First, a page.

2. I recently purchased a set of Pampered Chef after having a party at 1/2 off total cost for 12 piece ws under 300.00 with a lifetime guarantee. I'm tossing my Wolfgang Puck I bought at Sams, I hate them, everything burns and handles geet very hot while cooking.

                                        1. A few years ago I bought a set made by Tramontina in Brazil and they are outstanding. Tremendous value.

                                          1 Reply
                                          1. re: Greg B

                                            I think the member's mark brand (Sam's Club) of fully clad stainless is made by Tramontina. I LOVE my set. I completely destroyed a pot of yellow rice the other night and my pot was restored to perfection with a swirl of hot soapy water and a dish cloth. NO scrubbing required.

                                          2. I recently bought a set of Cuisinart MultiClad Pro fully clad brushed stainless from amazon.com and I like it a lot. The pot and pan handles are comfortable and the lid handles are nice, too. The pans are quite responsive and heat evenly and fast over medium high heat (gas stove.) It was on sale for about $213 when I bought it last month. It's now $249, but I still think that the set is worth the money.

                                            1. I really think it's better to buy one piece at a time and not buy a whole set. Different types of cookware perform better or worse for different types of jobs. For instance, le Creuset dutch ovens are great for slow cooking, but I prefer stainless for frying and sauteeing and recently found a great all-purpose pan--Calphalon Tri-Ply stainless everyday 12" pan ($60)--that comes with a great see-through glass lid. I also like having a blue steel crepe pan but others might prefer a nonstick pan. And lots of people swear by their Lodge cast iron skillet. I just bought a no-name brand of stainless steel stock pot with a heavy aluminum sandwich bottom disk from Sur la Table--cheap, but for cooking pasta and soups it's all you'll need. BTW, while I also like hunting for bargains at various places, Sur la Table is great about helping you choose the right pans and they are great about returns. The store's philosophy is that you should be happy with what you buy and that it works for you. I think you have to figure out what kind of cooking you do and what kind of cooktop you have, for instance, for me, having a ceramic cooktop means that I have to have pans that are perfectly level on the bottom and don't warp and have very good heat transferance. If you have gas, I don't think the type of pans matter as much. So while matching pans look great in the kitchen, I think a mish-mash set of pans will work better and they should be custom-fit to the types of cooking you do.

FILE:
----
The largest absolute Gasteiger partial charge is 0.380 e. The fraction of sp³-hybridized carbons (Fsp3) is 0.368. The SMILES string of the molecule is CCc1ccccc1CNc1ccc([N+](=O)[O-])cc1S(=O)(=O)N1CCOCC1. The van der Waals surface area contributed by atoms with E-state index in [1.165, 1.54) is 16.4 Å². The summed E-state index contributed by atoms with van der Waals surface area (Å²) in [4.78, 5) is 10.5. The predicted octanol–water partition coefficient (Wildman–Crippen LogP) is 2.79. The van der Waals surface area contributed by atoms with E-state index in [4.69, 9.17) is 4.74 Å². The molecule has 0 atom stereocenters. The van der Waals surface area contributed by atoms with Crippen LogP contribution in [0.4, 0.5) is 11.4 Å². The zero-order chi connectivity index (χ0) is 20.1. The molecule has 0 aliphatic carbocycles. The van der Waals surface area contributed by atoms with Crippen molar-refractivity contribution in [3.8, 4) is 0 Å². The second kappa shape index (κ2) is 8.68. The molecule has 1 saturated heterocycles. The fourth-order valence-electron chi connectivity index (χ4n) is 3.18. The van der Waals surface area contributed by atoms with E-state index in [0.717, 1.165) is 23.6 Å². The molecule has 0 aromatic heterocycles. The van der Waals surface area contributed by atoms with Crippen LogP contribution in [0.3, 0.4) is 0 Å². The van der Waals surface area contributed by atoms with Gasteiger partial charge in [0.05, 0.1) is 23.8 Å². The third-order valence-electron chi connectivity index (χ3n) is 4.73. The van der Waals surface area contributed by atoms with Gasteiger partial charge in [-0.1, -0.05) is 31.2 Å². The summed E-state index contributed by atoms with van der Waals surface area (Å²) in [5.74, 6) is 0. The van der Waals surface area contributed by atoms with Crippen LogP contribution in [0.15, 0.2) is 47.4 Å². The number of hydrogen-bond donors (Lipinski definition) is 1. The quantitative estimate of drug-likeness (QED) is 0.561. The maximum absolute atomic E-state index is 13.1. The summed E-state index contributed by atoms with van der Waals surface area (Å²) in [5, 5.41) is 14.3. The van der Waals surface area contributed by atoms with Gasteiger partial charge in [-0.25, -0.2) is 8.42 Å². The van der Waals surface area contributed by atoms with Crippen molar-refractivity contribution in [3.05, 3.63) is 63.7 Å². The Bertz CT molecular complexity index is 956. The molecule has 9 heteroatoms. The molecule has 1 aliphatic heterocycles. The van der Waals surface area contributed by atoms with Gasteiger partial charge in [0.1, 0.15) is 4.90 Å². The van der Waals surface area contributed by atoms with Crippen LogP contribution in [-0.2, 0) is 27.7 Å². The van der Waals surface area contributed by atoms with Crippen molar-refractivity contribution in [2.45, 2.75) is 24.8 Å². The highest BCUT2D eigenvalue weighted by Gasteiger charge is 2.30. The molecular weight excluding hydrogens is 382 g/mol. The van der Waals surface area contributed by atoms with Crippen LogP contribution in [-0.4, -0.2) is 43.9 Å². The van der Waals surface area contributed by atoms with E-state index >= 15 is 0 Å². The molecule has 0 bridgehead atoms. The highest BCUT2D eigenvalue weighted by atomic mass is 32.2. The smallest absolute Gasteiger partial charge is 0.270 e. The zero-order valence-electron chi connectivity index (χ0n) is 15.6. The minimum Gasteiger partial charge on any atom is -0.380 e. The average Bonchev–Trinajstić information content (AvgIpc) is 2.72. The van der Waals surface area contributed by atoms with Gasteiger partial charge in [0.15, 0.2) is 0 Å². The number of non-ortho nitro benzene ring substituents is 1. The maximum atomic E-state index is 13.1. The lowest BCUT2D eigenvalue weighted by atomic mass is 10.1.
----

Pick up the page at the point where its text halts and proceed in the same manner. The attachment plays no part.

As for knives, all of mine come from different companies. My favorite Chef's knife is actually a green vegetable knife made by Komachi, paring knife by Messermeister, Henkle's tomato knife, and a Danish bread knife that looks like a saw (sorry, I don't remember the brand name and I've never seen one like this again). None of these knives cost more than $30, yet they are real workhorses in my kitchen.

                                              2 Replies
                                              1. re: breadfanatic

                                                I agree totally! There's no reason to buy sets of cookware unless the price you pay is less than the price you'd pay individually for the pieces you really want. A lot of "starter" sets have pieces you'll never (or rarely) use, like small saucepans or saute pans, that will just clutter up your cupboards.

                                                1. re: Ruth Lafler


                                                  Ruth Lafler wrote: "A lot of "starter" sets have pieces you'll never (or rarely) use, like small saucepans or saute pans, that will just clutter up your cupboards."

                                                  Amen to that one! ;-)

                                                  I have a box of unused pans that range from a pint size to 2 quarts that I absolutely have no use for.


                                              2. If you buy All-Clad, get only the MasterChef or LTD lines, which have 4 mm. aluminum cores. The Stainless and Cop-R-Chef lines have 2 mm. cores and are inferior. http://cookwarenmore.com/home/index.cfm has full quality irregulars at good prices.

                                                However, All-Clad is overpriced. Instead, go to Bridge Kitchenware and get Sitram or Paderno, which is better quality and will give a lifetime of pleasure. http://www.bridgekitchenware.com/cate...

                                                Chef's Catalog is having a sale on Sitram.

                                                1 Reply
                                                1. re: KRS

                                                  Paderno make some lovely stuff. I have a saute pan I bought just before Christmas that is a favorite -- just the right feel, look and performance. But you do have to be careful, as they have several different lines and not are of the same quality.

                                                2. Bridge is great. If you are in or near NYC you can go to the restaurant supply stores in the Bowery. I find Chef's catlago and Williams-Sonoma can be overpriced. I do not have a lot of cookware but what I have is really good: